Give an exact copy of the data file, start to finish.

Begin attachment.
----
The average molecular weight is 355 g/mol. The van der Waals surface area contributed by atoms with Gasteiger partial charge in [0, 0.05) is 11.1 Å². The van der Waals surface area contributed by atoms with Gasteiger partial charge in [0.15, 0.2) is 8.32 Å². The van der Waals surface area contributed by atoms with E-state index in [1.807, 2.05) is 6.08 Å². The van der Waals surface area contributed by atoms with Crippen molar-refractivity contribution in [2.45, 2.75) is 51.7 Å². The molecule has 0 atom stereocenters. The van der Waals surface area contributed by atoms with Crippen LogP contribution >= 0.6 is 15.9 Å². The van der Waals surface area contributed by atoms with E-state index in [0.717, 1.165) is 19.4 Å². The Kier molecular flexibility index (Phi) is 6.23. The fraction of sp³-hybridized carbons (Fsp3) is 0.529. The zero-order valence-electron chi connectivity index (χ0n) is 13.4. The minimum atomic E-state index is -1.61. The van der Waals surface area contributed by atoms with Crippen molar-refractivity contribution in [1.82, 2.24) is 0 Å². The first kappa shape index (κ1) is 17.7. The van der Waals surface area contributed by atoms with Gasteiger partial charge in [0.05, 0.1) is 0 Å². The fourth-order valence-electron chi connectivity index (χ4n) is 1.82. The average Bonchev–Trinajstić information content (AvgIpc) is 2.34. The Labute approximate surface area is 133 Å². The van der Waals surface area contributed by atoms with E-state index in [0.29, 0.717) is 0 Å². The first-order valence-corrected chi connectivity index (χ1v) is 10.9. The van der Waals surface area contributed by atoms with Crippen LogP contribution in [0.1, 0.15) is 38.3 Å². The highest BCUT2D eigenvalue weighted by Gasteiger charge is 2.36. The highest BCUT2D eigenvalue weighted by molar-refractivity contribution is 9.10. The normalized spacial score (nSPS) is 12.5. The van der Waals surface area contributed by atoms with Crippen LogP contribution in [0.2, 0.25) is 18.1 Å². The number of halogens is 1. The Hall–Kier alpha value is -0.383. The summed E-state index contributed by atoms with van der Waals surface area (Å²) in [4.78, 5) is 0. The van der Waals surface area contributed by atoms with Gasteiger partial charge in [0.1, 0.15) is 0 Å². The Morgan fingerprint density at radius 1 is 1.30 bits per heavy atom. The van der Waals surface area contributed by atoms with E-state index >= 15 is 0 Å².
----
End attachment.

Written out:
The average molecular weight is 355 g/mol. The van der Waals surface area contributed by atoms with Gasteiger partial charge in [0, 0.05) is 11.1 Å². The van der Waals surface area contributed by atoms with Gasteiger partial charge in [0.15, 0.2) is 8.32 Å². The van der Waals surface area contributed by atoms with E-state index in [1.807, 2.05) is 6.08 Å². The van der Waals surface area contributed by atoms with Crippen molar-refractivity contribution in [2.45, 2.75) is 51.7 Å². The molecule has 0 atom stereocenters. The van der Waals surface area contributed by atoms with Crippen LogP contribution >= 0.6 is 15.9 Å². The van der Waals surface area contributed by atoms with E-state index in [0.717, 1.165) is 19.4 Å². The Kier molecular flexibility index (Phi) is 6.23. The fraction of sp³-hybridized carbons (Fsp3) is 0.529. The zero-order valence-electron chi connectivity index (χ0n) is 13.4. The minimum atomic E-state index is -1.61. The van der Waals surface area contributed by atoms with Crippen molar-refractivity contribution in [1.82, 2.24) is 0 Å². The first kappa shape index (κ1) is 17.7. The van der Waals surface area contributed by atoms with Gasteiger partial charge in [0.05, 0.1) is 0 Å². The fourth-order valence-electron chi connectivity index (χ4n) is 1.82. The average Bonchev–Trinajstić information content (AvgIpc) is 2.34. The Labute approximate surface area is 133 Å². The van der Waals surface area contributed by atoms with E-state index in [0.29, 0.717) is 0 Å². The first-order valence-corrected chi connectivity index (χ1v) is 10.9. The van der Waals surface area contributed by atoms with Crippen LogP contribution in [0.1, 0.15) is 38.3 Å². The highest BCUT2D eigenvalue weighted by Gasteiger charge is 2.36. The highest BCUT2D eigenvalue weighted by molar-refractivity contribution is 9.10. The normalized spacial score (nSPS) is 12.5. The van der Waals surface area contributed by atoms with Crippen LogP contribution in [0.2, 0.25) is 18.1 Å². The number of halogens is 1. The Hall–Kier alpha value is -0.383. The summed E-state index contributed by atoms with van der Waals surface area (Å²) in [4.78, 5) is 0. The van der Waals surface area contributed by atoms with Gasteiger partial charge in [0.1, 0.15) is 0 Å². The Morgan fingerprint density at radius 1 is 1.30 bits per heavy atom. The van der Waals surface area contributed by atoms with E-state index >= 15 is 0 Å².